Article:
PORTLAND, Ore. — Many school districts in Oregon and Washington are providing in-person learning in some capacity. With the return to in-person learning, schools must have a process for what to do when a student or staff member tests positive for COVID-19.
School districts in Oregon will work directly with local public health departments in the event that a student or staff member tests positive for the coronavirus or are presumed to have it because of symptoms and if they’ve had contact with someone who has the virus. The state released a 44-page toolkit, which has guidelines to help districts determine what to do in many different scenarios. Many districts have similar protocols in place.
Jodi Peterson is the nurse coordinator, or head nurse, for Salem-Keizer Public Schools. The district just started hybrid learning this week for about 4,300 kindergarten through first grade students. She said there are multiple ways for the district to find out if a student has contracted COVID-19.
“You might know because the family told you, Peterson said. "You might know because you had illness in the building. Or you might know because the county called you."
Peterson said if there is a student who has tested positive for COVID-19, or has symptoms, they’ll first be removed from the classroom and put in a separate room with another staff member. Parents are called and the student would wait to get picked up.
“We look at close prolonged contacts or cohorts,” said Peterson. “Are they in athletics?”
Peterson said while the student is placed in a separate room, the rest of the cohort will continue operating as normal for the rest of the day while the COVID response team gathers more information about the student involved and their cohort.
She said the COVID response team would be working to notify parents whose children may have been exposed. It also gets in touch with the county’s public health department. By the end of the day, Peterson said a plan for the particular situation would be in place.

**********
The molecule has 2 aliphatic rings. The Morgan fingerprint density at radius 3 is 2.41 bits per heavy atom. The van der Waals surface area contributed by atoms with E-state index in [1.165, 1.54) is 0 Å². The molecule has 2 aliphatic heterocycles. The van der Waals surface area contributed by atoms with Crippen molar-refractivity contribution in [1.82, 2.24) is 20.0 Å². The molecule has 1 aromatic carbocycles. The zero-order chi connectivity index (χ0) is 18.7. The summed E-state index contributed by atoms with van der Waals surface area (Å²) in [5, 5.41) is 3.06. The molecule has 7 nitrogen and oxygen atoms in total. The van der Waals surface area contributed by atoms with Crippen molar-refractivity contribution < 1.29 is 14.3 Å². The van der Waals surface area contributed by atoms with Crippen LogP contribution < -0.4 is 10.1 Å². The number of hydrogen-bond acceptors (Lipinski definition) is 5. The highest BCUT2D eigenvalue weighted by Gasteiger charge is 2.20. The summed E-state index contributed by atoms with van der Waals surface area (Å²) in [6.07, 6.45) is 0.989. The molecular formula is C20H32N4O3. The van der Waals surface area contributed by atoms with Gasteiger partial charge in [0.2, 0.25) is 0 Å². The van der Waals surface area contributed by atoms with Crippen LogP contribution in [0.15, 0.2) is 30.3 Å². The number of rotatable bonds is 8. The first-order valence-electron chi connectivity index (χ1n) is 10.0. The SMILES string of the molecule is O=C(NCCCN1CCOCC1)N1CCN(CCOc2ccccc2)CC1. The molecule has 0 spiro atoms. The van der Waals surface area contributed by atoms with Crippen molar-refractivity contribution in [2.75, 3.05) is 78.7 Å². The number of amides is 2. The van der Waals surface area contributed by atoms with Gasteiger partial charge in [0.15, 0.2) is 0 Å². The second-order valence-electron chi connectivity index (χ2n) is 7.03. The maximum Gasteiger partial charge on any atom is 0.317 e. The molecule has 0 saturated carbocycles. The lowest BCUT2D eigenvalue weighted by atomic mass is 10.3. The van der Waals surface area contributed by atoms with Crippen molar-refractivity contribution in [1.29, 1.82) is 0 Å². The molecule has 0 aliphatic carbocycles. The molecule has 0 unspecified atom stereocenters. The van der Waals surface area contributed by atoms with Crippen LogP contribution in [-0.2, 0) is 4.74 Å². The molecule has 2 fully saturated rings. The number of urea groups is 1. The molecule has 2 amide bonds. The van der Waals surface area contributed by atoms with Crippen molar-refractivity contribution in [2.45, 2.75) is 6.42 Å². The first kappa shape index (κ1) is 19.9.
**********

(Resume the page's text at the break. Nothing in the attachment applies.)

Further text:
“Their [school districts’] responsibility is to report to us if they hear of a case,” said Beth Appert with the Multnomah County Health Department. She is in charge of working with schools in the event of an outbreak or positive COVID-19 test.
“We ask for a list of that cohort, then we then can keep track if any new cases arise from that cohort,” Appert said.
Carol Kinch, director of student services in the Tigard-Tualatin School District, said a typical classroom cohort is between 15-20 people.
“Could be as low as 10-15 and then you have the buses,” said Kinch.
Like other districts, she said it’s likely students in the entire cohort would have to quarantine for 10-14 days before being allowed back in person.
“It’s 10 days since their first symptom and 24 hours fever free without ibuprofen or fever-reducing medication and no more symptoms. Or they could get a negative COVID-19 test,” Kinch said.
In Salem-Keizer Public Schools, Peterson said it’s possible that some students would have to stay out of school for longer if a number of people in their household are exposed to COVID-19. Students affected would switch to distance learning and Kinch said the district would notify the larger school district community as well. However, information released won’t include specific details like the child’s name.
Both Kinch and Peterson said the process will be challenging. For instance, when it comes to contacting parents who need to pick up their kids, some parents may not have access to email. In those cases, district representatives will have to get creative to contact parents. Another difficult piece will be figuring out whether symptoms are coronavirus-related or not.
A spokesperson for Portland Public Schools (PPS) said there will be slightly different responses to different scenarios.
“School and classroom sizes are highly variable across Oregon, and therefore the response and protocols may vary and will require school leaders to make critical decisions in partnership with their local public health authorities,” said Karen Werstein, spokesperson for PPS.
Lisa Ferguson, who manages the entire communicable disease program for Multnomah County, said the health department has worked closely with schools for years to prevent the spread of other communicable disease like measles or the flu. She said the relationship school districts and the county health department built over the years is helpful in preventing the spread of COVID-19.
At Vancouver Public Schools (VPS), all close contacts, defined as anyone who was within six feet for 15 minutes or longer, cumulatively in a 24-hour period, would have to quarantine for a full 14 days. She said “close contact” can be difficult to determine, so the district would rely on information obtained from teachers and staff in the classroom. If there is uncertainty, Nuzzo said the district would err on the side of caution and quarantine the entire cohort.
Pat Nuzzo with VPS said a cohort would not have to test negative in order to return to school if they aren’t experiencing symptoms. Nuzzo said the district’s contact tracing process includes two follow-ups with all close contacts.
One thing that’s true of districts across the board: officials want families to help make sure kids are healthy and not symptomatic before coming to school. That means checking for things like a fever, cough or difficulty breathing, among other things.